Despite several incidents that could have triggered chaos in the streets of South Miami, city residents continue to work together, peacefully, with its police department.
Now, local clergy, the Community Redevelopment Agency (CRA) district, and the Community Advisory Committee (CAA) are teaming to show appreciation for the South Miami Police.
Everyone is invited to meet and greet local law enforcement while enjoying barbecue and refreshments from 1:30 p.m. to 5:30 p.m. Thursday at the Gibson-Bethel Community Center, 5800 SW 66th St.
“We have been involved with the police department and the chief … because of his willingness to be involved,” said James McCants, CRA community outreach coordinator. “This is the first time we have actually planned something of this magnitude to show appreciation. With what is going on all over the nation … we look at Miami and the county and hear of the things going on in the county … the problems that everybody else is dealing with. We don’t exactly have that here. We have a police chief and staff that are really helpful to the community … community police officers that actually go above and beyond the call of duty to actually social services.”
McCants said he sees officers come to his office for job listings and to assist community members. He said that Police Chief Rene Landa makes himself “available for any and everybody” by always picking up the phone.
“We have police that know some of the residents first hand and actually talk to the people in the community to help things from getting worse,” McCants said. “We have good and bad people in every bunch. But the majority of this force right here, I know personally, and I know them to be good family people, hard-working people that just want to try to make a difference."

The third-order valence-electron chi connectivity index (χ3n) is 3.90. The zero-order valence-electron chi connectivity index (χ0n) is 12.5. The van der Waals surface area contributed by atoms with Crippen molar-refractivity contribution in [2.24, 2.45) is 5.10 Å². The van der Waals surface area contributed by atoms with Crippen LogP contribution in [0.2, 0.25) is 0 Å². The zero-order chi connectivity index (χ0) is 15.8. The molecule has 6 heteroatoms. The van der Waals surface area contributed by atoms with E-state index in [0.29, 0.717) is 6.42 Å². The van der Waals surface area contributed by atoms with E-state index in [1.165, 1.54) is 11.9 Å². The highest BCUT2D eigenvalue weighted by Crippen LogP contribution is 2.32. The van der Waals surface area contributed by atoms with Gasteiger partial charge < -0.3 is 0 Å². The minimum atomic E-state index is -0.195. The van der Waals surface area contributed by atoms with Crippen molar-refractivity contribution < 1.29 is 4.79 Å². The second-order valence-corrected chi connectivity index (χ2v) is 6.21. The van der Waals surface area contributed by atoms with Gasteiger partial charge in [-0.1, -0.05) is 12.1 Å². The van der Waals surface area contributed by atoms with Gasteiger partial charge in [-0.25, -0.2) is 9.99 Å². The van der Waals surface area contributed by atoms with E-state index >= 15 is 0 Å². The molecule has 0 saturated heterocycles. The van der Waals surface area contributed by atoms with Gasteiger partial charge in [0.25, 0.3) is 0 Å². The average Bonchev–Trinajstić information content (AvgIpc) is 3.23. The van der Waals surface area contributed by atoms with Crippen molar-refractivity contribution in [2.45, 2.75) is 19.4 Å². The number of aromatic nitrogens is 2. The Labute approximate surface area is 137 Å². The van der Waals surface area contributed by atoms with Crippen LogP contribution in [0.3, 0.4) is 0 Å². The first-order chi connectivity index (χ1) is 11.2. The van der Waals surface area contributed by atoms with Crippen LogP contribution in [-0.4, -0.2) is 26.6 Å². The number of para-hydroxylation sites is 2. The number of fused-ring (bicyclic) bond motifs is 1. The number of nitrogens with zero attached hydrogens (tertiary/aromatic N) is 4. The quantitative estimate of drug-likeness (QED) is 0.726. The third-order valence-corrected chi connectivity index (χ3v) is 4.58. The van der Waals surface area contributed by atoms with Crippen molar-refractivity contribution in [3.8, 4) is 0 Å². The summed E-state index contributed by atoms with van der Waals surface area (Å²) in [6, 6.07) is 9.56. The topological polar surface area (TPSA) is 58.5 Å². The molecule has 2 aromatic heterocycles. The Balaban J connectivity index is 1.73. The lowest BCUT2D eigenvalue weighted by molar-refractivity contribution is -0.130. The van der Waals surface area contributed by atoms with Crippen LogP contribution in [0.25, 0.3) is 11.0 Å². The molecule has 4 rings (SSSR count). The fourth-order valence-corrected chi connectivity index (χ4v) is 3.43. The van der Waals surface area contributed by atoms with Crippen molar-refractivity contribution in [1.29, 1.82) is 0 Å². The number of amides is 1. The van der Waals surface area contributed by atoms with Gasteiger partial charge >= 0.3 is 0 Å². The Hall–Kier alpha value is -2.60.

For a second summer, the police department is participating in the Cops and Students Talking (CAST) program at the community center. There, SMPD officers work to forge friendships with the area’s youth while teaching them about the people behind the badges and the many tasks of various departments. Landa, hired in 2014, has worked with City Manager Steven Alexander to ignite a community policing effort.
“It’s really nice of them to express support for our police department and we have been trying to make a big change in the way we do policing,” Alexander said. “In more of a community policing way where we are all working toward the same goal, rather than especially a police or military state, where we are looking to crack heads. So it’s nice that they are sort of recognizing our efforts and responding to it that way.”
In November Officer Aryo Rezaie shot an unarmed Michael Gavins at a Coral Gables gas station. Gavins was charged with intent to sell marijuana and resisting an officer, but the charges were later dropped. Rezaie claimed that after he made the stop, Gavins refused his commands and began walking toward him, before Rezaie discharged his weapon. Gavins survived the incident, despite the gunshot wound to his back. On July 20, the state attorney’s office ruled that Rezaie was “legally justified” in shooting Gavins.